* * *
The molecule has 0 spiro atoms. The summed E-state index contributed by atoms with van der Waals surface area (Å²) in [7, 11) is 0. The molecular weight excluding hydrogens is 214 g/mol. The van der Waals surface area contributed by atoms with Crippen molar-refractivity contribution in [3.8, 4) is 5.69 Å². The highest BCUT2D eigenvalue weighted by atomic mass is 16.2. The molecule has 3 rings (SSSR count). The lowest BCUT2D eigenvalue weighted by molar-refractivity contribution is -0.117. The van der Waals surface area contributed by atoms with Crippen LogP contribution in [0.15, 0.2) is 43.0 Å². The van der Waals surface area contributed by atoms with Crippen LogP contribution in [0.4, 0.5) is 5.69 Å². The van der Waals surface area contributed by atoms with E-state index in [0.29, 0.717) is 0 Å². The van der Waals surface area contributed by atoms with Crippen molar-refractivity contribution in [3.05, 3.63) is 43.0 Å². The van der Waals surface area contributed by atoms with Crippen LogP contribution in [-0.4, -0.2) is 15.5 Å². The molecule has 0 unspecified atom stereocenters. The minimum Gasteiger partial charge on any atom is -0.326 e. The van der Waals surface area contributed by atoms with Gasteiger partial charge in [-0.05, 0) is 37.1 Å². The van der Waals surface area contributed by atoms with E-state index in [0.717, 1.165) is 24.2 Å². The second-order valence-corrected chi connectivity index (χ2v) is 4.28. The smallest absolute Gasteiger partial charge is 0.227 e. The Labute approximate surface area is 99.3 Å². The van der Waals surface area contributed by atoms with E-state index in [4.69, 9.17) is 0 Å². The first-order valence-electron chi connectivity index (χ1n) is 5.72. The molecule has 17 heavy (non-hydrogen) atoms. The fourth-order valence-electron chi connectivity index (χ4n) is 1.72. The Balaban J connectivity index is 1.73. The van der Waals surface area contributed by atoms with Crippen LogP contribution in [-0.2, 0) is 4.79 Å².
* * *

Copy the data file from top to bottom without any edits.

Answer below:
The molecule has 0 spiro atoms. The summed E-state index contributed by atoms with van der Waals surface area (Å²) in [7, 11) is 0. The molecular weight excluding hydrogens is 214 g/mol. The van der Waals surface area contributed by atoms with Crippen molar-refractivity contribution in [3.8, 4) is 5.69 Å². The highest BCUT2D eigenvalue weighted by atomic mass is 16.2. The molecule has 3 rings (SSSR count). The lowest BCUT2D eigenvalue weighted by molar-refractivity contribution is -0.117. The van der Waals surface area contributed by atoms with Crippen LogP contribution in [0.15, 0.2) is 43.0 Å². The van der Waals surface area contributed by atoms with Crippen LogP contribution in [0.4, 0.5) is 5.69 Å². The van der Waals surface area contributed by atoms with E-state index in [0.29, 0.717) is 0 Å². The van der Waals surface area contributed by atoms with Crippen molar-refractivity contribution in [3.05, 3.63) is 43.0 Å². The van der Waals surface area contributed by atoms with Crippen LogP contribution in [-0.4, -0.2) is 15.5 Å². The molecule has 0 unspecified atom stereocenters. The minimum Gasteiger partial charge on any atom is -0.326 e. The van der Waals surface area contributed by atoms with Gasteiger partial charge in [-0.05, 0) is 37.1 Å². The van der Waals surface area contributed by atoms with E-state index in [0.717, 1.165) is 24.2 Å². The second-order valence-corrected chi connectivity index (χ2v) is 4.28. The smallest absolute Gasteiger partial charge is 0.227 e. The Labute approximate surface area is 99.3 Å². The van der Waals surface area contributed by atoms with E-state index in [4.69, 9.17) is 0 Å². The first-order valence-electron chi connectivity index (χ1n) is 5.72. The molecule has 17 heavy (non-hydrogen) atoms. The fourth-order valence-electron chi connectivity index (χ4n) is 1.72. The Balaban J connectivity index is 1.73. The van der Waals surface area contributed by atoms with Crippen LogP contribution in [-0.2, 0) is 4.79 Å².